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Lethbridge Herald Newspaper Archives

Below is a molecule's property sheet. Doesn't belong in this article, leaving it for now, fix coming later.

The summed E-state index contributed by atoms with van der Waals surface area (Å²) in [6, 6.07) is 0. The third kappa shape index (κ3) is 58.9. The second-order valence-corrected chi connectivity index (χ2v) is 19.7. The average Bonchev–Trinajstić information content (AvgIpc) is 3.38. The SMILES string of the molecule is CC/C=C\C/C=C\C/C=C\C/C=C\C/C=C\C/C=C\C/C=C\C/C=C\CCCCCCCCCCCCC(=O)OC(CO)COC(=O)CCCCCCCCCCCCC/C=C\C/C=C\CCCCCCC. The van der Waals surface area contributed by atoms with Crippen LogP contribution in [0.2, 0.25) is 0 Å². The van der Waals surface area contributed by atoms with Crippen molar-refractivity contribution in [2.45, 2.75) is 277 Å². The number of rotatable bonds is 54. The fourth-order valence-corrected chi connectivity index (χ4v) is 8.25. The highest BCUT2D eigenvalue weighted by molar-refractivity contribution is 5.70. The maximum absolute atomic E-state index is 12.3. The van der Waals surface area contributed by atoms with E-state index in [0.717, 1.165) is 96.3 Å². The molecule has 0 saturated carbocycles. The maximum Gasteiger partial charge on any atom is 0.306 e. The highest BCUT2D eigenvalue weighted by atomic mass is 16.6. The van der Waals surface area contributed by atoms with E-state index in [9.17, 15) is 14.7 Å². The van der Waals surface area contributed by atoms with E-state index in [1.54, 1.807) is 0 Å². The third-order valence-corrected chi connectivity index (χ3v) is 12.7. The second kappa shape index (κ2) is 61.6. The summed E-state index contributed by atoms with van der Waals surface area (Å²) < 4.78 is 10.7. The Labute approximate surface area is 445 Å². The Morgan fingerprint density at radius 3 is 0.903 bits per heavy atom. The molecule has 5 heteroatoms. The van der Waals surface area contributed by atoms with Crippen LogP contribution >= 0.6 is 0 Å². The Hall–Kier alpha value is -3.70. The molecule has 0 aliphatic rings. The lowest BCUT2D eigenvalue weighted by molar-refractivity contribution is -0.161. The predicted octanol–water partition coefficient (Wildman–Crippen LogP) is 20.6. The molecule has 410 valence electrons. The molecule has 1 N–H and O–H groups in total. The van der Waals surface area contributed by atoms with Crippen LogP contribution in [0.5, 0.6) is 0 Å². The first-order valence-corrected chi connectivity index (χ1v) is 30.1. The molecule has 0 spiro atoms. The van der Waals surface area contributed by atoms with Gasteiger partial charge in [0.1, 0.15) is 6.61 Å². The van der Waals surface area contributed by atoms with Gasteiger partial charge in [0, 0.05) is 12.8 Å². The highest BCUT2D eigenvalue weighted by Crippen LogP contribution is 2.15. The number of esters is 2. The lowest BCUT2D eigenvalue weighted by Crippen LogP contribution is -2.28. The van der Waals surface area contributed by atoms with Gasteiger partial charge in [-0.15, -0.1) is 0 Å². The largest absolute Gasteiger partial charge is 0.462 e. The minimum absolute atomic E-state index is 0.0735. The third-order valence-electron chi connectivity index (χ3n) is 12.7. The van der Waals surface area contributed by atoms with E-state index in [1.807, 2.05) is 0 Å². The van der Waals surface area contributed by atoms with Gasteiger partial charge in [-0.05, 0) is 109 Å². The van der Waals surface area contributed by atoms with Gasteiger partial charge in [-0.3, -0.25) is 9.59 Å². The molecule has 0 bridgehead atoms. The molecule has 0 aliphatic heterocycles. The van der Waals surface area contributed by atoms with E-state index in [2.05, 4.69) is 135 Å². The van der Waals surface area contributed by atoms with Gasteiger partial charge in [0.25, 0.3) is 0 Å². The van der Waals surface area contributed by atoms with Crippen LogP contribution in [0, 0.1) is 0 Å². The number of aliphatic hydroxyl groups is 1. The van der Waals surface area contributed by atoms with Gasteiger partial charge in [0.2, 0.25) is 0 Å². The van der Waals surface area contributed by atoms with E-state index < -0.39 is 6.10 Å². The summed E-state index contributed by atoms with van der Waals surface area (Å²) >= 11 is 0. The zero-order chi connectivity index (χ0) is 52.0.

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Lethbridge Herald, The (Newspaper) - September 26, 1972, Lethbridge, Alberta 14 THE IETHBRIDGE HERALD Tueiday, Sepiember 56, South crops endangered by wicked winter snap yB RIC SWI11AHT Ilerald Slalf Writer The Cliinook, a saving factor for farmers in southern Alberta [or years, is needed now if the 1972 harvest is to be completed with only limited damage caus- ed by early snow storms. Snow fell throughout the re- gion Saturday and Sunday, dropping up to eight inches in Eome areas and bringing har- vest operations to a grinding halt. The snow, combined with fog, rain and freezing temperatures, is causing havoc with as much as 50 par cent of the unthreshed crops in the western portion of the. province. District agriculturists are reporting shrinking kernels, bleaching conditions and gene- eral weathered crops through- out the region. The only thing which will save the remaining grain is warm, dry weather. Bob Lyons, district agricul Public affairs meet set Education will again be th topic when the Southern Albar ta Council on Public Affairs holds its regular weekly meet ing Thursday, Sept. 28 at noo In Sven Ericksen's Family Res taurant. Ralph A. Thrall, president Sunburst Ceramics and a mem her of the board of governor at the University of Lethbridg will address the meeting on U topic Learning Can Be Fun an Exciting. Those planning to alien have been promised Invollv ment "In an educational expi rience different from cusl mary classroom procedures." The meeting is designed as Jollow-up to last week's sessl on the Worth Report. rist for Pincher Creek, said even 50 per cent of the hat- sling has been completed in is area to dale. He said farmers can usually pect a good month in October finish the harvest operation, t if not, "we'll be combining xt May." He said if farmers get the est winds and warm weather, arvest could resume in a eek. Yields in the Pincher Creek ea have been running ahead normal with 80 bushels per ere reported for oals, 40 busli- s per acre for wheat and 40 usliels per aero for barley. M. Lyons said the caltle In .e area are withstanding tho irly winter onslaught well, hey are all on good graying astures. Allen Toley, district agricul- irist for Willow Creek working ut of Clsresholm, said 95 per ent of the crops are swathed ut less than 50 per cent are hreshed. The crops are lying under two o three inches of snow. He said armcrs won't be able to do nything in the field for at least ne week unless something happens. "It looks like one of those years when the rains make ;ood crops and then don't slop he said. Harvesting is slightly better than 50 per cent complete in lire southern part of the report- ing region. Mr. Steed said tho delayed harvest will allow more damage by ducks because of the increased time the grain will be on the ground. Farmers in the eastern por- tion of the province are better off. Harvest operations have been virtually completed in the Medicine Hat and Foremost re- gions. University history published Dr. Owen Holmes, vice-pres- ident of the University of Leth- bridge, has just published his account of the birth of "the campus in the coulees." "Come Hell or High tells of the author's involve- ment with the U of L from the very beginning its ups and downs, its successes and fail- ures. The book covers the "671 eventful days" between July 28, 1966, when the Idea of a uni- There has been some frost damage in his area with temp- eratures reaching the low 20s during the past few nights. Del Steed, district agricultur- st at Cardston, said farmers .here are three weeks behinc :he harvest schedule of lasl year. The majority of Ihe grain is swathed but that which was standing is now flattened by the snow. MONUMENT FALLS A monument to the escapades of the old west woj felled Friday to make room for something more modern. Thought to be the last of the early rouses of prostitution, 218 1st Ave. S., it was torn down to allow for expansion of Niven Truck Equipment Lid., located next door. Tha house has not been in use for several years. Bowling parley MILK EWER (HNS) The Milk Hiver Miked Bowling League will meet in the east wing of the new high school Thursday at 8 p.m. Those interested are asked to attend so that teams may be listed and team captains named. verslty in Lethbridge was first conceived, to May when the final site was chosen for the campus. If you purchased a copy of the book at the U of L book- store during the opening week- end, you have probably noticed (hat page 18 has been duplicat- ed on page 38. This error has been corrected In some volumes but If you have one o ftbe books with ttie error, you may pick up the correct version of page 38 at the uni- versity bookstore on Wednes- day. The reprinted page will be on gummed paper and can bo readily affixed over the incor- rect page. Turn-of-century red light house demolished for firms expansion Youth granted bail Ewaid Schwartz, 21, of 730 193] St. N. was released on cash bail and ordered to report to the HCMP every Tu- esday and Friday until Oct. 13, when he is scheduled to plead to a charge of possession of marijuana for the purpose tt trafficking. Schwartz's release on bail Monday followed a special bail hearing ordered when he first appeared in Lethbridge provin- cial judge's court Friday. The bail hearing was ordered by Judge A. H. Elford after RCMP told the court they against Schwartz's release be- cause of the severity of Uw charge. The charge of possession of an illegal drug for the purpose of trafficking carries a maxi- mum penalty of life in prison. During his Friday appear- ance in court Schwartz reserv- ed his plea until he received a copy of the laboratory analysis of the substance he was appre- hended with. He elected to have his case heard in provincial judged court. 4 ONLY GREAT DAYS LEFT COLOR PORTRAIT SPECIAL 89' VV Handling All THIS WKK A. E CROSS STUDIO 328-0111 Phones 328-0222 Still Locoted al 710 3rd Ave. 5. Open Thursday Until 9 p.m. Hurlburt speaks 011 reserve By MARLENE COOKSHAW Herald Staff Writer A "house of ill repute" was torn down Friday and its owner referred to it as the end of an era. The red brick building "went back before the turn of the cen- said Bob Niven. "It was one of toe few remaining in the area." Former Lethbridge police chief James Carpenter believes that It was the last one dating back that early. Most of tho others were situated on 1st to 3rd Ave., now a business area, or on the ground now owned by Marshall Auto Wreckers Ltd. "They've long since been torn he said. 218 1st Ave. S. has been Uie property of Mr. Niven for the last five years, during which i has been emply. Before its demise, and after it had served its primary pur pose, the building served as a ts Illegitimate beginnings until he found the building mention- ed in Red Lights on .the Prairies, a book by James ray about prostitution in early west towns. The house's madam was a woman called Helen Howard. She and her business were men- tioned in the book in connection Chinese laundry, a rooming louse and a residence. Mr. Niven wasn't aware with a scandal in the early 1900s. The police chief at the time, whose name was GUlespie, was accused of collecting money from that House, as well as others. Ms. Howard and the other madams spoke up in his de- fence, and it was discovered that the funds collected had been for various charities and tragedy survival funds. However the scandal was too much for a small tmyn, and Chief Gillespie was dismissed from duly. The book includes several ref- erences to early local happen- ings and has proven of inlerest to many in the area. It is avail- able al cily bookslores and the public library. Mr. Niven had the building lorn down to make room for tho expansion of his company, Niven Truck Equipment Ltd., located next door. South film popular The now obsolete film Land of the Big Blue Sky was shown to almost half a million view- ers in 13 states in the United States during the first six months of this year, the Travel and Convention Association of Southern Alberta reports. The 28-minute, color, sound, 16 mm film about the tourist zone from the U.S. border to Calgary and from the British Columbia border to the Grassy- Lake-Vauxhall area, was dis- tributed through the National Film Board starting in Because women's skirt engths, cars and other features Ken Hurlburt, Progressive Conservative candidate for the Lethbridge federal seat, told Indians on the Blood reserve Monday that the federal de- partment of Indian affairs should be run by Indians, says a news release from the Con- servative campaign office. The same evening he told a meeting at the farm commun- ity of Jefferson, southeast of Cardston, that the Conserva- tives stand for preservation of the small farm and "an end to Hie price war game with other wheat producing countries." Order Your Winter Home Requirements from ADVANCE LUMBER CO. ifi you ask me, By JOE MA Herald Staff Writer in the show are now out of date, the film should soon be put to a graceful death, said Frank Smith, executive vice-presi- dent of the TCASA. Although the cost "nearly broke us" the resultant exposure given southern Alber- ta out of the province has been well worth the expense, he said. Time Airways will fight for northern Alta. routes Thunderbird Airways of Prince George, B.C. which beat Time Airways of Lethbrtdge In gelling the Grande Prairie route has filed application to fly to additional points in north- ern Alberta. Time president ALUMINUM STORM DOORS t 3 standard dies in stack and remain In door all year round. with hard- ware: pneumatic door closer, door latch and weather stripping. 34 .95 EACH ALUMINUM STORM WINDOWS ORDER NOW FOR OCTOBER DHIVERY Every order is made fa measure. Complete with screen and self storing window. FROM...... 21 .00 EACH BERRY GARAGE DOORS All sotiiKOOt steel. Won't swell, ihrinfc, crack or peel. She 9'x7'. f 1 We will be pleased to quote on other sizes. ..........Each ADVANCE LUMBER. CO. LTD. 2nd Ave. and St. S. Phone 328-3301 "Your Pioneer Lumber Dealer Since 1925" The fear Orwell's 1984. Hear ye. Hear ye. Provincial governments are well along the road towards stripping the federal government of any and all power to, in essence, a symbolic figure such as the present monarchy. First in a long list of reasons for such action is the demand for power by provincial cabinets. They just simply want to run the show and say they are more on top of local situations than the feds in Ottawa. Hardly the case. The immediate end result will be the duplication of many costly services. However, by stripping the feds of their power, Ottawa won't be in a position to offer any of lip that is. It all lucked off with Quebec demands for its rights rightly or wrongly and was followed, alter a decent interval, by all the provinces jump- ing on the power trip wagon. While in the same breath telling Ottawa it's ser- vices aren't required, the provinces are also perform- ing the same act on municipalities. Little by little municipal powers are being strip- ped in the same fashion as our national govern- ment's. Ah, says Joe average provincial citizen: 'Tis for the best. Bah! says I. Soon Canada may find itself a mum- bo jumbo of six to 10 little countries, each fighting for a little bit of the Yukon, North West Territories and Labrador. British Columbia's W. A. C. Bennett and Quebec are already screaming their own tone of nationalism. Diminish the power of the federal government further and, before you know it, the provinces will not only have their own trade commissions scattered throughout the world, but also little embassies. It's true, the federal method of government, as we knew it in the past, needs some revamping. But certainly not a death stripping. Bringing it home it could mean each province competing with the other for agriculture sales abroad. Pretty tough for the little guy to try and outdo the giant south of the border. Then again, maybe the over-all intention is to force United States territorial expansion across the 49th before they solve their own internal problems. If not, there's the advantage of joining the third world African and Asian countries in the United Nations: each province with its own U.N. of- fice. If so, perhaps we'll have to allow, under pressure, massive immigration of non-caucasians. AHA! Now it takes on an international flavor. Hurrah. But what about the political giants who rule the taste of that flavor? Stubb Ross said he will file intervention with the Canadian Transport Commission against the Thun- derbird application, which seeks to add Falrview, Fox Creek, Edson and Calgary to ts routes. Thunderbird is al- ready serving Grande Prair- ie, Edmonton, Hlnton and White Court. Mr. Ross said he understands other airlines whos interests arc affected will also file interven- tions. The deadline for interven. tions Is Oct. 18. On Time's appeal against tho CTC division awarding the Grande Prairie route to Thun derbird, Mr. Ross said he un- derstacds TraEsport Minister Don Jamleson will make an ar. nouncement in Ottawa short The Alberta government has pledged Its support to Time, and deputy premier Dr. Hugh llorner said while visiting Leth- bridge tiiree months ago that the provincial government was considering licensing air trans- portation within Alberta. Daily report ordered in probation A Lelhbridge youth re- cently turned 16, Monday, re- ceived tlie harsiiest probation ever ordered in provincial judge's court by Judge L. W. Hudson. Keith Allen Godsalve was or- ered to report to a probation officer once a day Monday irough Friday; to seek gain- ul employment; to follow a strict curfew of p.m. week ights and p.m. week- ends; and to bs of good conduct and keep the peace. The strict probation was Is- sued in the form of a two-week remand in the custody of a pro- lation officer for the youth, who lad been in much trouble just >rior to his sixteenth birthday. Following tho court's order Dave Shirley, local probation officer assigned to the ease, told The Herald "The probation was not meant to be easy, but Lo function as a form of reha- bilitation. I'm sure the strict remand will have some bearing on the youth's future Licence bylaw delayed A new licensing bylaw set- ting a standard fee for local business licences was shelved by city council Monday for two weeks. The cily solicitor was In- structed to bring the bylaw back with several minor amendments suggested by council. Home occupation offices re- ceived the largest share of council's attention. Alderman Vera Ferguson suggested they bo checked periodically to de- termine if any has developed into major businesses, in which case they should bo paying regular businesses taxes and renting commercial space. City Manager Tom Nutting said some time limit should be attached to home occupation permits. A clause In the bylaw provid- ing for a daily charge for itinerant shows was questioned as being too broad and imply- ing that entertainers in the lo- cal bars would be responsible for the fee. An amendment will specify itinerant shows in pub- lic assembly buildings. The recommended fee of annually for businesses will likely remain Intact, Second film set The second in a series of films featuring the work of Vic- torian authors will be shown to- night at in Ihe Yates Mem- orial Centre. The film tonight is Great Ex- pectations. The series is offered by the University of Lelhbridge in con- junction with a course titled Sixty Glorious Years: The Vic tori an Age on Film. It is open to any interested persons. Tickets to the series are available by phoning Ihe regis More males There are more male students at the Leihbridge Community College school of nursing this year. The first-year class has five male students, compared with two last year and one the year before. Male nurses are in demand, says Lethbridge Municipal Hos- jital administrator Andy And- eachuk, particularly In psychi- atric nursing. The Gait School of Nurs- ng attached to the LMH and the St. Michael's General Hospital school of nursing have no male students. 100 Copiei plui tax trar's office at the U of L. 1269 Tnird Aye. S. HOLIDAY VILLAGE OFFICE AND PROFESSIONAL CENTRE NOW LEASING Over ff. of fully olr tondilioned efflo or >pace available on lower or uptlairi level. Completely mod- ern and will tuit tenanll requirements CONTACT HOLIDAY VILLAGE 449 MAYOR MAGRATH PHONE ;